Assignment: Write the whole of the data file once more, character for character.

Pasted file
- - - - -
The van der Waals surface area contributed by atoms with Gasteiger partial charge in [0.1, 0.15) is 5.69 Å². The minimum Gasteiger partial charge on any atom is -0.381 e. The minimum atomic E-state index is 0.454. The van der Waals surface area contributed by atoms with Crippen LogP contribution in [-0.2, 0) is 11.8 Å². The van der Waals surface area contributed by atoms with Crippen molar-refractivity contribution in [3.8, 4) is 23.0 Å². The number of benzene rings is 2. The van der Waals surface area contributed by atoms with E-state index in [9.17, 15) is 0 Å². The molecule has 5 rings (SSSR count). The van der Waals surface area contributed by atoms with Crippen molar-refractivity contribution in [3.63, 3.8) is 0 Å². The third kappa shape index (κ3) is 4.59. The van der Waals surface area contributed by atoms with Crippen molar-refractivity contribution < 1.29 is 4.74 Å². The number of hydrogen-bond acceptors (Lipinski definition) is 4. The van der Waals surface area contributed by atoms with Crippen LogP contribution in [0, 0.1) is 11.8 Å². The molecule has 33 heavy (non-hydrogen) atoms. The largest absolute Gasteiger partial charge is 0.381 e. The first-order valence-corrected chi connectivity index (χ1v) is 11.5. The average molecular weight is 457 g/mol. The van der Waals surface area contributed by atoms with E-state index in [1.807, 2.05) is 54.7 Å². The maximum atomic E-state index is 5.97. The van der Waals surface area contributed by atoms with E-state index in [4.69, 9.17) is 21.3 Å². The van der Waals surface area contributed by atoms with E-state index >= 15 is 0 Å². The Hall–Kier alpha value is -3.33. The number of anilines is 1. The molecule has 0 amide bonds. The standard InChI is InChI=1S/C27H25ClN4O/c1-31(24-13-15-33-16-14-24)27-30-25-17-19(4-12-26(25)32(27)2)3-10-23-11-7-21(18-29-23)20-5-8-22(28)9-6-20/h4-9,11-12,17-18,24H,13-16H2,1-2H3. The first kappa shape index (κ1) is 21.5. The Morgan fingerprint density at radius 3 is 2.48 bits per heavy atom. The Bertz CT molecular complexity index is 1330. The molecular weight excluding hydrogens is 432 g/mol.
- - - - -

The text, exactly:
The van der Waals surface area contributed by atoms with Gasteiger partial charge in [0.1, 0.15) is 5.69 Å². The minimum Gasteiger partial charge on any atom is -0.381 e. The minimum atomic E-state index is 0.454. The van der Waals surface area contributed by atoms with Crippen LogP contribution in [-0.2, 0) is 11.8 Å². The van der Waals surface area contributed by atoms with Crippen molar-refractivity contribution in [3.8, 4) is 23.0 Å². The number of benzene rings is 2. The van der Waals surface area contributed by atoms with E-state index in [9.17, 15) is 0 Å². The molecule has 5 rings (SSSR count). The van der Waals surface area contributed by atoms with Crippen molar-refractivity contribution in [3.63, 3.8) is 0 Å². The third kappa shape index (κ3) is 4.59. The van der Waals surface area contributed by atoms with Crippen molar-refractivity contribution < 1.29 is 4.74 Å². The number of hydrogen-bond acceptors (Lipinski definition) is 4. The van der Waals surface area contributed by atoms with Crippen LogP contribution in [0, 0.1) is 11.8 Å². The molecule has 33 heavy (non-hydrogen) atoms. The largest absolute Gasteiger partial charge is 0.381 e. The first-order valence-corrected chi connectivity index (χ1v) is 11.5. The average molecular weight is 457 g/mol. The van der Waals surface area contributed by atoms with E-state index in [1.807, 2.05) is 54.7 Å². The maximum atomic E-state index is 5.97. The van der Waals surface area contributed by atoms with E-state index in [4.69, 9.17) is 21.3 Å². The van der Waals surface area contributed by atoms with E-state index >= 15 is 0 Å². The Hall–Kier alpha value is -3.33. The number of anilines is 1. The molecule has 0 amide bonds. The standard InChI is InChI=1S/C27H25ClN4O/c1-31(24-13-15-33-16-14-24)27-30-25-17-19(4-12-26(25)32(27)2)3-10-23-11-7-21(18-29-23)20-5-8-22(28)9-6-20/h4-9,11-12,17-18,24H,13-16H2,1-2H3. The first kappa shape index (κ1) is 21.5. The Morgan fingerprint density at radius 3 is 2.48 bits per heavy atom. The Bertz CT molecular complexity index is 1330. The molecular weight excluding hydrogens is 432 g/mol.